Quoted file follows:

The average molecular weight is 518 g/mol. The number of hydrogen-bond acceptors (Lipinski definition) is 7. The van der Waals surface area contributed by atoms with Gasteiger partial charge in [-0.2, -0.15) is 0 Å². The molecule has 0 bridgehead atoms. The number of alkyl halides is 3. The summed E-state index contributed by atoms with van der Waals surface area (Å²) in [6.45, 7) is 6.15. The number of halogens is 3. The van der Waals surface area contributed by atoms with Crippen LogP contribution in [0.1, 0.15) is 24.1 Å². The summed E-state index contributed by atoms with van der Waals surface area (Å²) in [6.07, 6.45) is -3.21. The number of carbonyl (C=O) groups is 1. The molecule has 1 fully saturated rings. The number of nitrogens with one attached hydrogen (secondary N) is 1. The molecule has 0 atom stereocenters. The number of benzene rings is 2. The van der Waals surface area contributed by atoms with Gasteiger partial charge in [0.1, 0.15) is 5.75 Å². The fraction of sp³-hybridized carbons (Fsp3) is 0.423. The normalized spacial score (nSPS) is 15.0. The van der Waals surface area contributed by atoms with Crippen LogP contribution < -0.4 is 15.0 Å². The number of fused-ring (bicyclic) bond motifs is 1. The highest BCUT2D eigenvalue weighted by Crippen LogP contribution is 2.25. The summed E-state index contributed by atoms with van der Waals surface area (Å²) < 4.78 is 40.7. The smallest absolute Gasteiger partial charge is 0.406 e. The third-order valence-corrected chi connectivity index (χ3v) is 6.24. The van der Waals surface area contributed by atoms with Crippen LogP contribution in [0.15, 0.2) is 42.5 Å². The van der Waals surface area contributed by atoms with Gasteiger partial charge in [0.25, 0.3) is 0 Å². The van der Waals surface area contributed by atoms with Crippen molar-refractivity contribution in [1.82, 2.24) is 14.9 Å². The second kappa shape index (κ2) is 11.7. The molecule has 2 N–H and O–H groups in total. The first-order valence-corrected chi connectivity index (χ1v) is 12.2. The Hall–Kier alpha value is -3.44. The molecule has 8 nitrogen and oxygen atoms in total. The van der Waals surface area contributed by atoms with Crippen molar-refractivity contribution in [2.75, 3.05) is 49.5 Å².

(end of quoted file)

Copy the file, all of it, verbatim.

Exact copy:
The average molecular weight is 518 g/mol. The number of hydrogen-bond acceptors (Lipinski definition) is 7. The van der Waals surface area contributed by atoms with Gasteiger partial charge in [-0.2, -0.15) is 0 Å². The molecule has 0 bridgehead atoms. The number of alkyl halides is 3. The summed E-state index contributed by atoms with van der Waals surface area (Å²) in [6.45, 7) is 6.15. The number of halogens is 3. The van der Waals surface area contributed by atoms with Crippen LogP contribution in [0.1, 0.15) is 24.1 Å². The summed E-state index contributed by atoms with van der Waals surface area (Å²) in [6.07, 6.45) is -3.21. The number of carbonyl (C=O) groups is 1. The molecule has 1 fully saturated rings. The number of nitrogens with one attached hydrogen (secondary N) is 1. The molecule has 0 atom stereocenters. The number of benzene rings is 2. The van der Waals surface area contributed by atoms with Gasteiger partial charge in [0.1, 0.15) is 5.75 Å². The fraction of sp³-hybridized carbons (Fsp3) is 0.423. The normalized spacial score (nSPS) is 15.0. The van der Waals surface area contributed by atoms with Crippen LogP contribution < -0.4 is 15.0 Å². The number of fused-ring (bicyclic) bond motifs is 1. The highest BCUT2D eigenvalue weighted by Crippen LogP contribution is 2.25. The summed E-state index contributed by atoms with van der Waals surface area (Å²) < 4.78 is 40.7. The smallest absolute Gasteiger partial charge is 0.406 e. The third-order valence-corrected chi connectivity index (χ3v) is 6.24. The van der Waals surface area contributed by atoms with Crippen LogP contribution in [0.15, 0.2) is 42.5 Å². The van der Waals surface area contributed by atoms with Gasteiger partial charge in [0.25, 0.3) is 0 Å². The van der Waals surface area contributed by atoms with Crippen molar-refractivity contribution in [1.82, 2.24) is 14.9 Å². The second kappa shape index (κ2) is 11.7. The molecule has 2 N–H and O–H groups in total. The first-order valence-corrected chi connectivity index (χ1v) is 12.2. The Hall–Kier alpha value is -3.44. The molecule has 8 nitrogen and oxygen atoms in total. The van der Waals surface area contributed by atoms with Crippen molar-refractivity contribution in [2.75, 3.05) is 49.5 Å².